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[personal profile] chebe
The LilyPad range includes a temperature sensor, which is a MCP9700 thermistor type sensor, used for measuring ambient temperatures. It has positive and negative power terminals, and a 's' terminal that you connect to an analogue pin on the LilyPad microcontroller. You set up the code in the same way as for other sensors, and read the value:

//analog input 0/digital 14
int tempSenPin = 0;

void setup()
{
  Serial.begin(9600);
  pinMode(tempSenPin, INPUT); 
}

void loop()
{
  int reading = analogRead(tempSenPin);
  delay(1000);
}


But, there's something interesting about temperature sensors. There is a mathematical formula describing the correlation of the voltage reading (what you get when you do an analogRead), and the real objective temperature. This is described in the sensor's datasheet (available from SparkFun).

Voltage-out = Temp-coefficient * Temp-ambient + Voltage@0C

The Voltage-out is based on the analogRead, and Temp-coefficient and Voltage at 0-degrees-Celsius is provided in the datasheet (and pulled out on the SparkFun page for ease). So the unknown we're looking for is Temp-ambient. We rearrange the formula to get:

Temp-ambient = (Voltage-out - Voltage@0C)/Temp-coefficient

The voltage at 0-degrees-Celsius is 0.5V, and the Temp-coefficient is 10mV per degree Celsius. Since this last reading is in mV we'll convert all the V to mV, essentially multiply by 1000.

LadyAda has a good tutorial on reading temperatures, and says that to get the Voltage-out you take the analogRead of your sensor value, and multiply the voltage divided by the range of values. The LilyPad is 3.3V (or 3300mV), and analogue readings range from 0-1023. This gives us:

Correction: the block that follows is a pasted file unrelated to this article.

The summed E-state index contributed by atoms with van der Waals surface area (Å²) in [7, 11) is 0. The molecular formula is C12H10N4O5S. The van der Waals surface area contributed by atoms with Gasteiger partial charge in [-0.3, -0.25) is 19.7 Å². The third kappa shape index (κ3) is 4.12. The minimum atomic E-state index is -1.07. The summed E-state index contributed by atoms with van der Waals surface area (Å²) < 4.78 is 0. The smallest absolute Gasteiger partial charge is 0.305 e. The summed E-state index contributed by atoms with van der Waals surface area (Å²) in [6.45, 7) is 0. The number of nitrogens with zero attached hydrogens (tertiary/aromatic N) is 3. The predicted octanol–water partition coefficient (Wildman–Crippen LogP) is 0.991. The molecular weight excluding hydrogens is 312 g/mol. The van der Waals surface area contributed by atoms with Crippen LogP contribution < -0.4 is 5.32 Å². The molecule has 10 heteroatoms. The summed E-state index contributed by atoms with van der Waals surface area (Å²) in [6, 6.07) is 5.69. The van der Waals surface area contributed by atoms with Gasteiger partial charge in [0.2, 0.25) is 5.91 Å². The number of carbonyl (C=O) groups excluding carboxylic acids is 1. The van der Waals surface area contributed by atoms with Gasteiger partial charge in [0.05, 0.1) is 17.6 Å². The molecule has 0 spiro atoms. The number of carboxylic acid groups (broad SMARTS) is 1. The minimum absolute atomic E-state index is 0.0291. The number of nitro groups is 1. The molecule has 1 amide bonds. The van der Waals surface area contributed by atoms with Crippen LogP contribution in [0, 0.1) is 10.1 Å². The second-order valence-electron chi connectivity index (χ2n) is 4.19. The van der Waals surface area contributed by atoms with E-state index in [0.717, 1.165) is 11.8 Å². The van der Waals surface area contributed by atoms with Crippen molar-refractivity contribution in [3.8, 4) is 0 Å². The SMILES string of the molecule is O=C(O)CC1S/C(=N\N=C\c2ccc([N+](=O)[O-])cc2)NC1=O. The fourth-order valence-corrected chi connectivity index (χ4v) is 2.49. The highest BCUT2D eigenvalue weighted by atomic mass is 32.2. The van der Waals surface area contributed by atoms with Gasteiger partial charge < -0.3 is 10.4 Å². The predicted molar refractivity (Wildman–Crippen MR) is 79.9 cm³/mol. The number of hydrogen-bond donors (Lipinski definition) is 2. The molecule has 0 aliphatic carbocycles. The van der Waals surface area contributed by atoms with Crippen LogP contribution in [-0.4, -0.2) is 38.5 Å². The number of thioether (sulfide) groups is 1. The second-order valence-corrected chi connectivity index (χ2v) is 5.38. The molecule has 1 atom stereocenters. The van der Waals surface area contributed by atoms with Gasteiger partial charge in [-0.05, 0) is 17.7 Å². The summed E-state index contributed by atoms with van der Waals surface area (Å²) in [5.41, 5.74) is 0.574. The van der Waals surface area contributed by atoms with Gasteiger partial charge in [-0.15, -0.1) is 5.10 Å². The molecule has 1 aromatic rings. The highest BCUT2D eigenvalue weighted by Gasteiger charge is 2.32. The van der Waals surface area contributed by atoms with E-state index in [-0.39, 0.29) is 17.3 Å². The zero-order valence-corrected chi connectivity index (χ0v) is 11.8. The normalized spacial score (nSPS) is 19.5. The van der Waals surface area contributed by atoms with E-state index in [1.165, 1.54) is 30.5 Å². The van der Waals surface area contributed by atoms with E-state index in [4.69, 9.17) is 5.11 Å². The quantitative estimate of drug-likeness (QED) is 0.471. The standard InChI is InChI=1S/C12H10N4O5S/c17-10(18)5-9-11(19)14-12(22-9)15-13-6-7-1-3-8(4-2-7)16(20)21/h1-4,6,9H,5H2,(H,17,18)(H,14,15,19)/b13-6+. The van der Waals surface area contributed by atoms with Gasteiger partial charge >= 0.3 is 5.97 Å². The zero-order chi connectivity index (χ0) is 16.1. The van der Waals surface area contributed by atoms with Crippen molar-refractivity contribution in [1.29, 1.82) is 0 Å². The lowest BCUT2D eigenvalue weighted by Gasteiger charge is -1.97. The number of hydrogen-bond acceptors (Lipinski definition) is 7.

Voltage-out = sensorReading * (3300/1024)

Putting it all together yields:
Temp-ambient = ((sensorReading *(3300/1024)) - 500)/10

So back to our LilyPad's loop function:
void loop()
{
  int reading = analogRead(tempSenPin);
  
  float voltage = reading * (3300 / 1024); 
  
  float tempC = (voltage - 500)/10; 

  delay(1000);
}


To convert the Celsius temperature to Fahrenheit you simply multiply by 9 divided-by 5, and then add 32.

This does give a seemingly accurate reading (oddly enough I seem to lack any other kind of ambient thermometer), except that it fluctuates quite a bit. But in and around what seems like a decent value. I may have to do some form of averaging to smooth it out.

I was using the new Simple Board, so thought I'd see if there was any difference using the Main Board. There's not, exact same results. So my only other thought is that maybe the USB-power is fluctuating and skewing the results. Of course, I don't have a ready way of reading the values while it's solely on battery power, so I can't check. Interesting though. I wonder if anyone has seen this before?
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